Singapore got Pfizer vaccine quicker because Temasek Holdings had a stake in BioNTech, says KJ


KUALA LUMPUR: Among the reasons why Singapore was ahead of Malaysia in procuring Covid-19 vaccines was because Temasek Holdings and other investors had invested US$250mil (RM1.06bil) into German biotech company BioNTech, says Khairy Jamaluddin.

The Science, Technology and Innovation Minister said it was likely that Singapore was prioritised by BioNTech, which developed the Pfizer-BioNTech Covid-19 vaccine in a joint venture with Pfizer, because Temasek Holdings has a stake in the company.

Citing international news reports, Khairy said Israel was among the first countries that received the Pfizer-BioNTech vaccine last year after it paid a hefty sum and agreed to share vaccination data of its citizens with Pfizer-BioNTech.

"Israel paid a very high price and they agreed to share vaccination data of their citizens with Pfizer-BioNTech, which is an option not available to other countries," he said when delivering his winding-up speech in Parliament on his ministry's efforts in the national immunisation programme on Wednesday (July 28).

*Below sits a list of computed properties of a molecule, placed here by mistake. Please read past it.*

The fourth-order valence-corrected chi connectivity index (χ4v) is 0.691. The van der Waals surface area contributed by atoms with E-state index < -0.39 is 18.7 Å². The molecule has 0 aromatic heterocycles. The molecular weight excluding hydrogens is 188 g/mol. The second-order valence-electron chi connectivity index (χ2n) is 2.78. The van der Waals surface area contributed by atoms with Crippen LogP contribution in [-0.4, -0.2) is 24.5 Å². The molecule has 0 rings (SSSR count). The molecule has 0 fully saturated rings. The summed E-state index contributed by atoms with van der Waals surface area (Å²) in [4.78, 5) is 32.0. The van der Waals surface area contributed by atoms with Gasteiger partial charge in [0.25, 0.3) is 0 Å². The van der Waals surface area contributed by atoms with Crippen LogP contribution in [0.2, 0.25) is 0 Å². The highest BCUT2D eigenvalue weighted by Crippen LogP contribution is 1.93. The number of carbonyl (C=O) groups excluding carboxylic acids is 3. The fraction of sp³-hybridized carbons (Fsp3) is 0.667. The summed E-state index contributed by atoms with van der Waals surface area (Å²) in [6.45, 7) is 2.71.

Khairy also explained that the reason Indonesia was ahead of Malaysia in procuring vaccines was because Indonesia is a testing location for China's Sinovac Phase 3 trials.

"Countries producing vaccines will prioritise countries that were clinical sites for their vaccines," he added.

At the same time, Khairy said the vaccine produced by BioNTech-Pfizer was manufactured on a messenger-genetic (mRNA) platform, which was a relatively new technology.

"The vaccines developed by Pfizer was made on an mRNA platform, which was never used before in the world," he said, adding that there is also an absence of clinical trial data available.

Khairy said Malaysia took the ethical path by looking at interim reports and made orders after being satisfied with the efficacy and safety reports.

He also said Malaysia isn't the only country that was late in procuring vaccines, as there are many other first-world countries who chose to wait as well.

"Australia, South Korea, and Japan also received their vaccine supplies around the same time, this shows we made the same judgement as the other developing countries in the Asia Pacific region," he added.

Earlier, Datuk Seri Saifuddin Nasution Ismail (PH-Kulim Bandar Baharu) had claimed that the initial delays in the procurement of vaccines under the National Covid-19 Immunisation Programme were caused by unnecessary red tape by the National Pharmaceutical Regulatory Agency (NPRA).

As of Tuesday (July 27), a total of 553,871 Covid-19 vaccine doses were administered, bring up the cumulative total number of doses given nationwide to 18,393,347.

The number of people who received their first dose stands at 12,487,441 while 5,905,906 have received two doses of Covid-19 vaccine.

This also means that 29.7% of our adult population has received two doses of a vaccine, while 82.9% have received their first dose so far.

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